I spent a couple hours yesterday confirming measurements for the new prop shaft and sent a drawing and specifications to Marine Machining and Manufacturing here in Michigan. I'd gotten a quote some time ago from a place out of state that was about $200 more than the quote from the shop here, so I was happy to find a better price for the same service/product. The new shaft and coupling - faced, aligned, and spotted for the set screws - should come in right around $320 for a 1" SS shaft.
Sorting out the shaft length was made more stressful, however, when I tried to explain to the shop that I needed the propeller to end up somewhere between 27-1/4" to 27-1/2" from the coupling face, something that is apparently more difficult than it seems. I was told that determining where the prop will sit on the taper is a bit of a guessing game, which I can understand, but it would seem like it would be fairly straightforward to get close since the tapers should be standard. At any rate, the reason I need the prop to sit at that distance is because that's the "sweet spot" in the aperture where the rudder can swing stop to stop and the prop blades remain well clear. Too far forward or too far aft, and the blades will start shaving pieces off the rudder aperture. This prop, by the way, is a 13x9R fixed, three blade. Since I never sea trialed the boat, I don't know if the prop is even a good match for the engine. By accounts online and a few conversations with other owners and a shop, it sounds like it's close, though.
|The propeller in its "sweet spot" and the fiberglass stern tube.|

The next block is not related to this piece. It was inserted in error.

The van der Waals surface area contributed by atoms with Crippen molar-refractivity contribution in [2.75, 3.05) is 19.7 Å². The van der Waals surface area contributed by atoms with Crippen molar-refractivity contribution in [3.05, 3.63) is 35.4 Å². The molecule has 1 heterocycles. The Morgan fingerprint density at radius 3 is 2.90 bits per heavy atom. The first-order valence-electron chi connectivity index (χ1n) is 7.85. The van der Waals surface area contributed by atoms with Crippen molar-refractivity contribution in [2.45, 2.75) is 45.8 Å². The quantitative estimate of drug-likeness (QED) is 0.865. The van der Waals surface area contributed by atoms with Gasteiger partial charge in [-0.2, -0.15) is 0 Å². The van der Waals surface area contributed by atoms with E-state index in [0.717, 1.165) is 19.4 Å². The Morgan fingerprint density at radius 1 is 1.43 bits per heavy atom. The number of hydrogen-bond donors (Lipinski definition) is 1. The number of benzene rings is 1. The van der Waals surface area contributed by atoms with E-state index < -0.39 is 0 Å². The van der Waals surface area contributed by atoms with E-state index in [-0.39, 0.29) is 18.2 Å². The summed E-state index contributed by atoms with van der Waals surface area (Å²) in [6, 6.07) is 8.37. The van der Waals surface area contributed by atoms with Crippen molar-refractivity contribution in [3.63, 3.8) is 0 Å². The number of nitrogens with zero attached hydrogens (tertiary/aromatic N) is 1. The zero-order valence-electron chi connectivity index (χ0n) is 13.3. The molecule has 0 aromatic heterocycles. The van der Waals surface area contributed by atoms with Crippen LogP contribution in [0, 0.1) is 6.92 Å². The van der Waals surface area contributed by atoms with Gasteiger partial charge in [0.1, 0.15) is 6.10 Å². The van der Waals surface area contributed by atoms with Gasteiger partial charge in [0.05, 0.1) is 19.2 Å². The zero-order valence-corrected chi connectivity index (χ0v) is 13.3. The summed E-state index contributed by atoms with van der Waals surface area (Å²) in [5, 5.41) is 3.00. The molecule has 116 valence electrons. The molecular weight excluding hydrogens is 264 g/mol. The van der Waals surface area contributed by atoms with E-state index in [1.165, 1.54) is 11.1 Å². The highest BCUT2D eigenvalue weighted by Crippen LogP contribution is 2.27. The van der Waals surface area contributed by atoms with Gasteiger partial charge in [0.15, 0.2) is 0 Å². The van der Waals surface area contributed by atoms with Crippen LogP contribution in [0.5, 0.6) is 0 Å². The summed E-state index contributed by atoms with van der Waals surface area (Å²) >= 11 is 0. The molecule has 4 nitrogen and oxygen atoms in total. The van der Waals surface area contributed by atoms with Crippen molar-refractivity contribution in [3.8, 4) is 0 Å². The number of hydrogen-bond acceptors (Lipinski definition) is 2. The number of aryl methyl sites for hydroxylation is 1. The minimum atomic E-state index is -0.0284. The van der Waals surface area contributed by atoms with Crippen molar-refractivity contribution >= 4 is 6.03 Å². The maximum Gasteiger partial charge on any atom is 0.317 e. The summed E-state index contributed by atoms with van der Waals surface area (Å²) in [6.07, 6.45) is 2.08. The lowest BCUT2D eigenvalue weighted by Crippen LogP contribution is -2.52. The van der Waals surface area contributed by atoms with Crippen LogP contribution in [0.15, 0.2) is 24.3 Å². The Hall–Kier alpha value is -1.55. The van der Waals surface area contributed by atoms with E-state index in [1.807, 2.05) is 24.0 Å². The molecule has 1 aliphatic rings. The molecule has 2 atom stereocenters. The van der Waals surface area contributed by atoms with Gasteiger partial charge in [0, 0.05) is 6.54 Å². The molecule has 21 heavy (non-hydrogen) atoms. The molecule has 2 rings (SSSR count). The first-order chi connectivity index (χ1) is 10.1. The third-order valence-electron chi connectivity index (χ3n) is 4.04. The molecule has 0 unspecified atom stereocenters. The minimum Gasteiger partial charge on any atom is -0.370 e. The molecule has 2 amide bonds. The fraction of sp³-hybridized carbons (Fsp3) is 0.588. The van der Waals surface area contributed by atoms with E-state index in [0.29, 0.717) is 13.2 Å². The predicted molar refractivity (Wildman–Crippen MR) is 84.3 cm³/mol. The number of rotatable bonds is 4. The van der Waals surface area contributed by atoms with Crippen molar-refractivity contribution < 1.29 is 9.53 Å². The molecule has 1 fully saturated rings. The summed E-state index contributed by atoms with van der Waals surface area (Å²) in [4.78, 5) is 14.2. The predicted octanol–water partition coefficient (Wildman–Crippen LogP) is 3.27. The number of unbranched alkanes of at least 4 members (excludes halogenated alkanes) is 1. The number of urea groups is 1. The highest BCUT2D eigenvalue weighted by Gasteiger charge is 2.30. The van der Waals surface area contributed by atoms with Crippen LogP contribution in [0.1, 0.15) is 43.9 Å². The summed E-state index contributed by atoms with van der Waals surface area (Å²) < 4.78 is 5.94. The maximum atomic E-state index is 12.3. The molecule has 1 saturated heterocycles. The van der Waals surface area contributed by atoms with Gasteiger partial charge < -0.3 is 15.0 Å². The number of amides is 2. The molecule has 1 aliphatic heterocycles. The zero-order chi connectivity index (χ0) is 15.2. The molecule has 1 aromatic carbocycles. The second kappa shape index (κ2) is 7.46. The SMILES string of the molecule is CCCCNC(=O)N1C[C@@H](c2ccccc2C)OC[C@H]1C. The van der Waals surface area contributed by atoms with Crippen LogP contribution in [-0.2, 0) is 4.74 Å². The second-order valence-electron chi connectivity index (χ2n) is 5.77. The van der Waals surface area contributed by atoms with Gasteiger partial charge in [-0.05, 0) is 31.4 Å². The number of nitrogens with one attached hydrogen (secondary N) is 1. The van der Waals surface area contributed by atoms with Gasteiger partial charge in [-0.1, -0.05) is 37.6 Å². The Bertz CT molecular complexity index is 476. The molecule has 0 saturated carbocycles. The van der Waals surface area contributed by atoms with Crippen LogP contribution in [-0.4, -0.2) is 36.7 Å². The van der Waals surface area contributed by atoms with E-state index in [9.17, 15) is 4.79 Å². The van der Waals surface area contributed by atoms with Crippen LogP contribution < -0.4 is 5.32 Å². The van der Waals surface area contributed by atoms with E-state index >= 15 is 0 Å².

To that end, once I'd gotten the measurements I needed for the prop, I made a few marks on the engine foundations where the transmission cooling hoses were rubbing. I then rigged up my hoist and lifted the engine off the beds and set it in the cockpit. I took an angle grinder with a flapper wheel to the two areas to carve out reliefs for clearance, then covered the areas with two layers of cloth. I also cleaned up the front ends of the beds and wrapped each with a layer of cloth to seal the corners.
Spurred by my frustration with Ariel's cramped engine installation, I double checked the angle of my install. The Westerbeke is rated for no more than a 14 degree installation. I did my best to keep the engine as flat as possible, but I was forced to work with the angle of the hole in the deadwood. Even so, the engine sits at 10.4 degrees. If I can coax it any lower when I finalize the stern tube installation, I will, provided I still have enough room on the flexible mounts for in-water alignment.
That's it for now. It's humid as all get out here, and I have to head back to Northport to install Ariel's new transmission, which should arrive later today. Fingers crossed. It'll be nice to have her back in service.